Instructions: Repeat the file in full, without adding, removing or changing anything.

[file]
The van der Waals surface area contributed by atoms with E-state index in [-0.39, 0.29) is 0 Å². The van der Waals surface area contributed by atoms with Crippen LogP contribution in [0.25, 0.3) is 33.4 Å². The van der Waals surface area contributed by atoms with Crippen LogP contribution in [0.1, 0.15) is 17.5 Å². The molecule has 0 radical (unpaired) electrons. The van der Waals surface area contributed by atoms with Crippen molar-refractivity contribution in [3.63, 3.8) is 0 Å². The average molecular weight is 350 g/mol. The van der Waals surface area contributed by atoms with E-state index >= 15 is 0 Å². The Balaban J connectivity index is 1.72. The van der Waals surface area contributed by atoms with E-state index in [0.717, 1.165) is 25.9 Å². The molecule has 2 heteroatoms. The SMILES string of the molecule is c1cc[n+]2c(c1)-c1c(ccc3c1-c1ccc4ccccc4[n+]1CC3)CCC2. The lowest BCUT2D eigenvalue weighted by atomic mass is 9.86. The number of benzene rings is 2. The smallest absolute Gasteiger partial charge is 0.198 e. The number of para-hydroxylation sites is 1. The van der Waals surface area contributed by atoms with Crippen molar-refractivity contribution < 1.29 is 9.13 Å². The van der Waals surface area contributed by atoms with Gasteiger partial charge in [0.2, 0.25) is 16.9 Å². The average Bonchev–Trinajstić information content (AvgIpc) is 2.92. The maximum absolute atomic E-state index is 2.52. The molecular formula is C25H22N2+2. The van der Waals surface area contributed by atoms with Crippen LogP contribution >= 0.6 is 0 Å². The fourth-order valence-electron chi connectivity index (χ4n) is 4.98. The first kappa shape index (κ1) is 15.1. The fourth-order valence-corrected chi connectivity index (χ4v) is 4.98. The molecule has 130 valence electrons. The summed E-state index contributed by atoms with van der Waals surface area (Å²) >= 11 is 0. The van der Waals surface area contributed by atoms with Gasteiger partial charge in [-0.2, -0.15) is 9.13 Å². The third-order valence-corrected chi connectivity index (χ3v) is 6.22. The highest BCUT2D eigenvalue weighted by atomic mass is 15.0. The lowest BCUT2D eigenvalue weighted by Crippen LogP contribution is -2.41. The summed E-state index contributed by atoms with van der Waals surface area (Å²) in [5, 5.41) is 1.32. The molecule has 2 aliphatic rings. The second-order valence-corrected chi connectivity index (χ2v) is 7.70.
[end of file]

The van der Waals surface area contributed by atoms with E-state index in [-0.39, 0.29) is 0 Å². The van der Waals surface area contributed by atoms with Crippen LogP contribution in [0.25, 0.3) is 33.4 Å². The van der Waals surface area contributed by atoms with Crippen LogP contribution in [0.1, 0.15) is 17.5 Å². The molecule has 0 radical (unpaired) electrons. The van der Waals surface area contributed by atoms with Crippen molar-refractivity contribution in [3.63, 3.8) is 0 Å². The average molecular weight is 350 g/mol. The van der Waals surface area contributed by atoms with E-state index >= 15 is 0 Å². The Balaban J connectivity index is 1.72. The van der Waals surface area contributed by atoms with E-state index in [0.717, 1.165) is 25.9 Å². The molecule has 2 heteroatoms. The SMILES string of the molecule is c1cc[n+]2c(c1)-c1c(ccc3c1-c1ccc4ccccc4[n+]1CC3)CCC2. The lowest BCUT2D eigenvalue weighted by atomic mass is 9.86. The number of benzene rings is 2. The smallest absolute Gasteiger partial charge is 0.198 e. The number of para-hydroxylation sites is 1. The van der Waals surface area contributed by atoms with Crippen molar-refractivity contribution < 1.29 is 9.13 Å². The van der Waals surface area contributed by atoms with Gasteiger partial charge in [0.2, 0.25) is 16.9 Å². The average Bonchev–Trinajstić information content (AvgIpc) is 2.92. The maximum absolute atomic E-state index is 2.52. The molecular formula is C25H22N2+2. The van der Waals surface area contributed by atoms with Crippen LogP contribution >= 0.6 is 0 Å². The fourth-order valence-electron chi connectivity index (χ4n) is 4.98. The first kappa shape index (κ1) is 15.1. The fourth-order valence-corrected chi connectivity index (χ4v) is 4.98. The molecule has 130 valence electrons. The summed E-state index contributed by atoms with van der Waals surface area (Å²) >= 11 is 0. The van der Waals surface area contributed by atoms with Gasteiger partial charge in [-0.2, -0.15) is 9.13 Å². The third-order valence-corrected chi connectivity index (χ3v) is 6.22. The highest BCUT2D eigenvalue weighted by atomic mass is 15.0. The lowest BCUT2D eigenvalue weighted by Crippen LogP contribution is -2.41. The summed E-state index contributed by atoms with van der Waals surface area (Å²) in [5, 5.41) is 1.32. The molecule has 2 aliphatic rings. The second-order valence-corrected chi connectivity index (χ2v) is 7.70.